Microbiome – Frequently Asked Questions
Below you will find a list of frequently asked questions related specifically to the microbiome sub-study, titled BioNUGUT. If you have general questions about Alberta’s Tomorrow Project, please visit our Common Questions page.
If you have a question you don’t see here, please get in touch with us.
Thank you for being a part of Alberta’s largest research project!
Our bodies are host to a huge array of microorganisms, also known as microbes, which play a significant factor in our overall health. The human microbiome is composed of all the bacteria and other microbes that live in and on the human body.
A microbe or microorganism is a very small living thing that can only be seen with a microscope. Our human microbiome is made up of trillions of bacteria, a type of microbe, which researchers have discovered play a significant role in keeping us healthy.
BioNUGUT is the name of the microbiome study Alberta’s Tomorrow Project is involved in. Your participation in the BioNUGUT sub-study does not affect your participation in Alberta’s Tomorrow Project in any way. Alberta’s Tomorrow Project has partnered with Dr. Jane Shearer, Associate Professor, Department of Biochemistry and Molecular Biology at the University of Calgary, to explore how the trillions of bacteria living on and within us can be used to signal ongoing health.
Alberta’s Tomorrow Project is undertaking a feasibility study to determine whether this microbiome study can be rolled out to the entire cohort. The selection process was completely random, and your involvement in this sub-study does not in any way affect your participation in Alberta’s Tomorrow Project. Your participation is and always will remain completely voluntary.
There have been some findings in the broader research community linking gut bacteria to things like obesity, diet preference, and mental health, but the way the microbiome impacts our health is not well understood. There is still so much to investigate, and your participation will potentially allow researchers to discover more about how the microbiome plays a factor in the maintenance of health, or the development of disease. In addition, you are one of the lucky few who get to take part in the feasibility study before Alberta’s Tomorrow Project considers rolling this out to the broader cohort of 55,000.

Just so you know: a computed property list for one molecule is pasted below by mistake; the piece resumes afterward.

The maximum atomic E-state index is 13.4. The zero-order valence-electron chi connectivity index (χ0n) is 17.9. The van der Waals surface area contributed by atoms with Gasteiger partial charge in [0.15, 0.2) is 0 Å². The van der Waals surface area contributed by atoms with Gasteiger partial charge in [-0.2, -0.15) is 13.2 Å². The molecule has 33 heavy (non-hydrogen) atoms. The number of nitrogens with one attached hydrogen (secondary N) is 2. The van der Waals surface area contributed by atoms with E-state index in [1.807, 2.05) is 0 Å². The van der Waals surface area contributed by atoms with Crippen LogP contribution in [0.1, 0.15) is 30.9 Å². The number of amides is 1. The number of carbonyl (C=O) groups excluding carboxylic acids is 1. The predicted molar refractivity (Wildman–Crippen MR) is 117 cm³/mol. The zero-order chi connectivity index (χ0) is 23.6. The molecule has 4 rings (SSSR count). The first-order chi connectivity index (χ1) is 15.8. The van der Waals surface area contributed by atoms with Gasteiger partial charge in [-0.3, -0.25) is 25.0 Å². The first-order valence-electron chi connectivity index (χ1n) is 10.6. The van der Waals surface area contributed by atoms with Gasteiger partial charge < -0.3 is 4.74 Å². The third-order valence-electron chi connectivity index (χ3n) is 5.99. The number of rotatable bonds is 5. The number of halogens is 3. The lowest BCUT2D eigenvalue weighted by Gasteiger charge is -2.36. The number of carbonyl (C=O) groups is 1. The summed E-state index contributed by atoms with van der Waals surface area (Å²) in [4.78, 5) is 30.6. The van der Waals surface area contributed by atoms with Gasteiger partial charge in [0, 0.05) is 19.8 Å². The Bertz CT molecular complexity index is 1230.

Unfortunately, participants were randomly invited to take part. We cannot take volunteers at this point in time, but we thank you for your interest!
Please follow the directions on the cardboard collection container, and reschedule your appointment if you have not had a bowel movement in the day before your appointment. If you are still having issues, please contact us at 1-877-919-9292 so we can assist you directly.
You can log in to our website at http://myatphub.ca/ to change your appointment. You may also call us at 1-877-919-9292 to let us know.
If you are taking antibiotics, we would ask that you let us know when you expect to complete your course of antibiotics. One of the requirements to take part in this sub-study is that you have not taken antibiotics within 3 months of providing your sample. If you are not on antibiotics, please do not change your diet, and continue taking your medication regularly.
The C-DHQ II queries 165 questions of which 153 are food questions, 10 questions are related to nutritional supplement use (vitamins, minerals and herbal supplements), one question asks about the cooking of meat and one asks about vegetarian diets. One hundred and forty-three food questions are queried with portion sizes.
For more information, please visit the following website https://epi.grants.cancer.gov/DHQ/forms/canadian/
The CDHQ-II survey will take you approximately 45 minutes to complete.
The IPAQ is an abbreviation for the International Physical Activity Questionnaire. The purpose of the questionnaire is to provide a set of well-developed instruments that can be used internationally to obtain comparable estimates of physical activity. There are two versions of the questionnaire. The short version is suitable for use in national and regional surveillance systems and the long version provides more detailed information often required in research work or for evaluation purposes. The long version produces estimates of physical activity in four domains: work, leisure, transportation and household.
By providing a stool sample, blood sample, and information about your diet and activity, researchers will be better able to determine how differing diets and activity levels affect your microbiome. All results will be aggregated and studied on a group, rather than individual, basis.
No, you can complete either one at your one pace, and in multiple sittings. Your location will be saved in each online survey so you can continue where you left off. You do not need to complete either in a certain order, either.
The IPAQ will take you approximately 15 minutes to complete.
The Canadian Diet History Questionnaire II is a modified version of the American Diet History Questionnaire, which has been adapted for use in Canada. Modifications are minor, but reflect the differences in food availability and fortification practices in both countries.
Through the collaborative efforts of Dr. Amy Subar and staff at the Risk Factor Assessment Branch, and Dr. Ilona Csizmadi and colleagues in the Division of Population Health and Information at Alberta Health Services, in Canada, the DHQ was adapted for use in Canada.
We recommend using Google Chrome, Mozilla Firefox, or Safari. Participants using Internet Explorer may experience technical issues.
You may download any of the preferred browsers by clicking the browser icons above.
Yes, however the survey works best on a desktop or laptop computer.